Pipeline Cleaning Fluid Recovery
Axis Energy Projects provide a fully engineered turnkey supply of loading and fluid transfer systems to capture and dispose of the contents of trunk or in-field pipelines, including operational procedures, risk assessments and offshore support.
Pipeline Cleaning and Fluid Capture
Operators face considerable expenditure when preparing a pipeline for decommissioning. One challenge is how to capture and dispose of the pipeline contents, the cleaning fluids, pipeline effluent, and gels, resulting from pipeline cleaning operations, either by pigging or flushing, in a safe and cost effective manner.
Axis Energy Projects provide fluid transfer systems to evacuate the contents of trunk or in-field pipelines offshore via flexible hose systems. A connection can be made at any suitable location on a platform, PLEM or production manifold and then exporting the fluid to a tanker. The systems are provided with passive breakaway connectors and actuated release.
We have a rich heritage, over a period of more than 20 years, and a long and successful track record in the provision of loading and offloading systems to the oil and gas industry. This includes extended well test export systems - where stabilised crude is transferred via a flexible hose, in many different possible configurations, from a drilling rig or EWT vessel to a tanker. This technology has been adapted for the capture and disposal of fluids produced in cleaning pipelines as part of their decommissioning process.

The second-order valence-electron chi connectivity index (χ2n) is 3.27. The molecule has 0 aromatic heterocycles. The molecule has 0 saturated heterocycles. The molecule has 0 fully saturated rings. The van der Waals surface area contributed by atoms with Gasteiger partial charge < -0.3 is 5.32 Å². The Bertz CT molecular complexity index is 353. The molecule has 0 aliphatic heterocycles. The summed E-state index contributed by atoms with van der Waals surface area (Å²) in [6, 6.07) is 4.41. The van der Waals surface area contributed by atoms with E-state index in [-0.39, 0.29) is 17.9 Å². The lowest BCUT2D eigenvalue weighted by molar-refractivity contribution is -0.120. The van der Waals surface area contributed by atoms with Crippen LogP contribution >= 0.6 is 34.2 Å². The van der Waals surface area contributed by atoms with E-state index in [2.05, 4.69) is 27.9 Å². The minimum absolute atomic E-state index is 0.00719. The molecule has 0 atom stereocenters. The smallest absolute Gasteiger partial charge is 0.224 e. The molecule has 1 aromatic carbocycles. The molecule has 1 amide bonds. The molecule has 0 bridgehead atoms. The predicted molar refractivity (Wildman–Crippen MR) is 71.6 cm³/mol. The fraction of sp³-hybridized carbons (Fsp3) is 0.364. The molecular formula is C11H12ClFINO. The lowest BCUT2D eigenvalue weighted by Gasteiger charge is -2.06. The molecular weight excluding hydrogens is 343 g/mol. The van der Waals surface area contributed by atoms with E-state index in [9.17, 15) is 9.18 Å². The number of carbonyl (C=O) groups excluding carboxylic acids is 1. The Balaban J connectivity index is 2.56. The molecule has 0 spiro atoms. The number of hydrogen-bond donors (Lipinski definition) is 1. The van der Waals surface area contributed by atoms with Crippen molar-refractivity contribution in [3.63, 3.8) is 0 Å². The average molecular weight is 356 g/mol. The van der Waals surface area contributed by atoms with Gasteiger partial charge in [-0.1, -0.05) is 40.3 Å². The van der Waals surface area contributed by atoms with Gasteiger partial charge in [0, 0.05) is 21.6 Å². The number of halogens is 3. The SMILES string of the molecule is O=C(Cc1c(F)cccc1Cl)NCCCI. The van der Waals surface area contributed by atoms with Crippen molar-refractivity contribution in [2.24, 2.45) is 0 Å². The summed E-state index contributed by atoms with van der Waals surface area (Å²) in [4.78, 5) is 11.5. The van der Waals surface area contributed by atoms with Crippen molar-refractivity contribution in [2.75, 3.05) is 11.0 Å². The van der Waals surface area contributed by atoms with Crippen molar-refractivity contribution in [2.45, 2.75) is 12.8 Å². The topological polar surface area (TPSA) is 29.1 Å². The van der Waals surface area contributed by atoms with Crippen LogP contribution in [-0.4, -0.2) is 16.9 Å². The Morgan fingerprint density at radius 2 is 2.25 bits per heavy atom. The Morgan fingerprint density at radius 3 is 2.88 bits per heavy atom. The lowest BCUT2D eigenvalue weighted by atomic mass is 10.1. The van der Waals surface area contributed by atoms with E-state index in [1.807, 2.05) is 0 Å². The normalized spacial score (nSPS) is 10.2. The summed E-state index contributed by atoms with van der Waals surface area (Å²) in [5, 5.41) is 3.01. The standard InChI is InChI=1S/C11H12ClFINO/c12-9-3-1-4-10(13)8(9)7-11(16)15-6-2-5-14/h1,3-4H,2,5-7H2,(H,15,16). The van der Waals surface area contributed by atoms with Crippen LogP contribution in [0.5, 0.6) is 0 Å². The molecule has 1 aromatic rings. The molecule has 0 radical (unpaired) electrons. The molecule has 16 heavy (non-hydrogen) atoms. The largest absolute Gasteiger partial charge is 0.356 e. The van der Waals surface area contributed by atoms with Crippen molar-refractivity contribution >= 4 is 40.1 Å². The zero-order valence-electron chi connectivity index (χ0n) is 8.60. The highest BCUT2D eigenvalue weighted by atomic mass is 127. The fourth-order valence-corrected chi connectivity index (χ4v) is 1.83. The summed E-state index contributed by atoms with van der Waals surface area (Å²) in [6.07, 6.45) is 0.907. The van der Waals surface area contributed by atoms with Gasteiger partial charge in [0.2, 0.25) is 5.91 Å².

Entire pipeline contents can be accommodated in a single pigging or flushing run; volumes up to 110,000m3 can be accommodated in a spot market tanker. Alternative, lower cost non tanker, options are available where handling of smaller volumes of fluid is required
There is potential to knock much of the water put offshore to reduce onshore fluid disposal costs.
These systems can equally be used in conjunction with pigging to and/or from, for example, a Light Well Intervention vessel (LWI).
We have the necessary equipment to provide a complete fluid transfer system available from stock, based on 1,800m Manuli riser grade hose. Other hoses and equipment can be sourced as may be required for a specific project.
Our solutions allow pipeline cleaning fluids to be efficiently and safely handled offshore. The ability to knock water out offshore and dispose of the remainder onshore reduces environmental impact and disposal costs.
Associated Decommissioning Services
Axis Energy Projects has specific decommissioning expertise in the following areas:
Structural design and analysis:
- FE analysis of structural integrity of the platform/jacket as work progresses